As a baseball fan, I have not always had the funds to sit in the better seats. It can be more fun to sit in the seats with the average avid fan to strike up conversations and listen to others as the grossly overpriced beer starts to affect judgment. I loved sitting in the upper deck and yelling at the umpire that he blew a call on a pitch that clearly was a strike from my vantage point. However, as you move closer to the field, you start to pick up the small intricacies of the game that make baseball more interesting, and the game unfolds in a way that sitting in the upper deck can’t give you.
I have to admit to being quite stressed out due to all of the events in our world for at least 3.5 years. This is my fault for purposely taking myself out of the conservative news bubble and seeing the big picture to look at all sides and focus on news sources that I trust. When my friend Chris removed himself from his Republican Precinct position, it set off alarm bells that I better start paying attention to what is happening in our world. I hate to steal a phrase from Bob Woodward and the Washington Post, but Democracy does die if we do not shed light on what our leaders are doing.
As I have moved closer to the political landscape, I am beginning to see the intricacies of that game. The problem is that this game’s results could lead to much more dire consequences than just disappointment.
Houston is in Harris County and is home to two of the largest school districts in the country. HISD is an inner-city district. Cypress-Fairbanks is a district that is deep into a transition that has taken it from a country school district to one that is very diverse but is still dominated by the conservative local politics of a white suburb. The inner-city school district intends to do virtual learning until at least October. The suburban school district is forging ahead with plans to open for in-person instruction on September 8th. I will now throw in the fact that Harris County is in the red zone for COVID-19 with a positive test rate of 24%. Parents do have the option of keeping their kids at home and participating in the virtual learning program, but the teachers don’t. The teachers get to spend their days with young people with underdeveloped minds incapable of fully understanding how their actions impact others and the devastating consequences of those actions. Many of these teachers need the paycheck and have no choice but to go back. You may have seen them on the national news protesting the re-opening. The union is getting involved, but the teacher’s union in Texas is weak compared to others.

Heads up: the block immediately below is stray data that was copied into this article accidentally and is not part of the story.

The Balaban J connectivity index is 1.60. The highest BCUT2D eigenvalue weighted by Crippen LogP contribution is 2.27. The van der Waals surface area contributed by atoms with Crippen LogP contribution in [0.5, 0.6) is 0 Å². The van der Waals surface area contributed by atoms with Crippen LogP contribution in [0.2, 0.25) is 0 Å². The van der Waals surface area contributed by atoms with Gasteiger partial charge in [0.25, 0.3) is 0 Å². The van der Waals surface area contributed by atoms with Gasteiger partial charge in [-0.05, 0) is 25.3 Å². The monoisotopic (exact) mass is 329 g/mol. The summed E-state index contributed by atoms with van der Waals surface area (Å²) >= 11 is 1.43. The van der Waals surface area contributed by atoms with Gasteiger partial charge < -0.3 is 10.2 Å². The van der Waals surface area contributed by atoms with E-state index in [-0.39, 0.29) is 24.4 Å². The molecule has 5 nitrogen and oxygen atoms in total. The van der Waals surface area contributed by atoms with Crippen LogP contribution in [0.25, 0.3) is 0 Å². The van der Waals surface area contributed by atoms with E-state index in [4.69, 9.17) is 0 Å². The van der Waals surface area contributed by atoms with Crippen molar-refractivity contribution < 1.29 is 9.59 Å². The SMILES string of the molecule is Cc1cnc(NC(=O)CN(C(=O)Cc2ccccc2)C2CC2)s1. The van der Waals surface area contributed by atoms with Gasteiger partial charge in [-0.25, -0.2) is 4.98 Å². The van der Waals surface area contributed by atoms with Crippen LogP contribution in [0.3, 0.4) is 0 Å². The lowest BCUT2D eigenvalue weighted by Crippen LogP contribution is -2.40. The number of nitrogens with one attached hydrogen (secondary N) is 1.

This district is over 49% economically disadvantaged, and is becoming very diverse. Many of these live in multi-generational homes.
The parents of these kids more than likely have to go to jobs, and they need the limited childcare the district offers. Like all kids, these kids will make poor choices when it comes to social distancing and proper hygiene and spread this disease within their homes and the school. The teachers will bring it home to their families, and we will be right back where we were at the beginning of July.
On July 31st, Dr. Peter Hotez, a local epidemiologist with some national exposure, sent a plan to the administration to get us all open by October. Of course, this plan has been ignored because resetting and starting over would mean that Dear Leader was wrong, and his boot-lickers are afraid of the “Mean Tweet” or losing their jobs.
Late last week, the CDC Director said that this fall could be the worst in U.S. history health-wise. Over the weekend from his golf club in New Jersey, Dear Leader said that he disagreed with his top health official on that assessment. Everything will be the best that it ever has been like the economy, health care, and the post office. Even from the view here in the cheap seats, that ball is way outside.